Sent by Yvette... a fact based observer | 3:32 PM | 7-18-2008

My heart goes out to Army medic Joseph Dwyer, his family, and his friends. Such a sad story of loss for them and this nation. I'm glad it was told, however, as it explains what true 'friendship' is all about. Ms. Dionne Knapp had a true friend in Mr. Dwyer and no unfortunate circumstance of 'death' can take those memories away. She honors him with her comments in the article and on this page. She honors him even in death! That is a profound love for a true hero!!!

Sent by RAYMOND FRAZIER | 11:02 AM | 7-21-2008

It is difficult to hold onto the fact that we are a nation at war. Unless we have a loved one in the armed services, we are not asked by our government to directly sacrifice or contribute to the war effort (other than, of course, the economic peril we are now in largely as a result of military spending. But I digress....). On-the-ground reporting is the best way for us to be reminded that individuals and families are offering everything for the war. Even people who don't support the war itself can feel great sympathy for service members and their families and feel gratitude for their sacrifice. Thank you to all the embedded reporters and photographers for helping to remind all of us that we are at war.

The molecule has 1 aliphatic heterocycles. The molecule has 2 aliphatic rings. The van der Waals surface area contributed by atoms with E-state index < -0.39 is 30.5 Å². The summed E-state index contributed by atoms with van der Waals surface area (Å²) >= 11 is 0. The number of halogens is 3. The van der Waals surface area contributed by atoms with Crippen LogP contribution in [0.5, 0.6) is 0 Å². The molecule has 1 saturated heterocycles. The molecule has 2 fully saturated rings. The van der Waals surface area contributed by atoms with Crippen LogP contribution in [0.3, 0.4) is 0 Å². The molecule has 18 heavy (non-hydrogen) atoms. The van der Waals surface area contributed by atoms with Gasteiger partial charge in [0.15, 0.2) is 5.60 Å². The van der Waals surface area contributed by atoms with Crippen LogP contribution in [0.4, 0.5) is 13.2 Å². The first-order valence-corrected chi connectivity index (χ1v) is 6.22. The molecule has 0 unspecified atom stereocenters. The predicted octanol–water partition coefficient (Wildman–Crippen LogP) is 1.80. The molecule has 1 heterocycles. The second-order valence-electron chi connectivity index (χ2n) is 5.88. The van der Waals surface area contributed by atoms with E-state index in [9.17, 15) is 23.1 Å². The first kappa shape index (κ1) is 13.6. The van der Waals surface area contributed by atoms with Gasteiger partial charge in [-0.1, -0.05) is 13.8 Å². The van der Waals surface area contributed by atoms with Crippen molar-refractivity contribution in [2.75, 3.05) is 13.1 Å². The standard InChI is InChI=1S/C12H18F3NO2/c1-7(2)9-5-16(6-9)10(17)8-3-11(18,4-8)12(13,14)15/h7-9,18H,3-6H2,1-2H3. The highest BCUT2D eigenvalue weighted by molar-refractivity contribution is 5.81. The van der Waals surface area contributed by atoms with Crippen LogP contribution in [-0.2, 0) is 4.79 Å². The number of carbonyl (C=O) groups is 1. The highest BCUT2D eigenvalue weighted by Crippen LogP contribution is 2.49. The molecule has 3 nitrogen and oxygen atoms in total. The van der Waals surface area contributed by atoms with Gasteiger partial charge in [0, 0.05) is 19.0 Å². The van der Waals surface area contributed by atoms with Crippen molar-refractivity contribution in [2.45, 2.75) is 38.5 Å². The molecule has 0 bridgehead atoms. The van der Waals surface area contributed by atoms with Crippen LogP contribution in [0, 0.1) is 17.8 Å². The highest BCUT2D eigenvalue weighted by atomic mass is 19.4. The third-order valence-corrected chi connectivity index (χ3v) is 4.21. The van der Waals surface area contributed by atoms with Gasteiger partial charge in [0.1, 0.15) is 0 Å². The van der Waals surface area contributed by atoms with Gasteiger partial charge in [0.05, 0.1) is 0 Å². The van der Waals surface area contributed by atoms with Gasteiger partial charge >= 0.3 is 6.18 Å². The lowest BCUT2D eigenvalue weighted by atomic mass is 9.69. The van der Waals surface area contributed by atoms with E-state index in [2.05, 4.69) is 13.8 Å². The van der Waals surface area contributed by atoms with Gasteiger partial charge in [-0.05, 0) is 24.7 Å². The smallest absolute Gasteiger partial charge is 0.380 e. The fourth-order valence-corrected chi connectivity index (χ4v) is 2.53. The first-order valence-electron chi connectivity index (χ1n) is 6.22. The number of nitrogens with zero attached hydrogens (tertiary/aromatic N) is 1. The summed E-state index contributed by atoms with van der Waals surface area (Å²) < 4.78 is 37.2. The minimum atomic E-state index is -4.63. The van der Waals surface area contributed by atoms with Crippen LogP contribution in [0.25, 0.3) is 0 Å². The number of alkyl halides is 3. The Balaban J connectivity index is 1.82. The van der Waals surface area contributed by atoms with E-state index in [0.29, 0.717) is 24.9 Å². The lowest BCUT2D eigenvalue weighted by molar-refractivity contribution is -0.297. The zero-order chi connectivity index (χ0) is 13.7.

Sent by Sally Wendt | 4:59 PM | 7-23-2008

PTSD is a personal internal war we vets carry until the issues are settled in "our minds". They are internally painful. I think the picture was a good reminder of a man, not the cause of his death.

Sent by Charles Dodd | 12:02 AM | 7-28-2008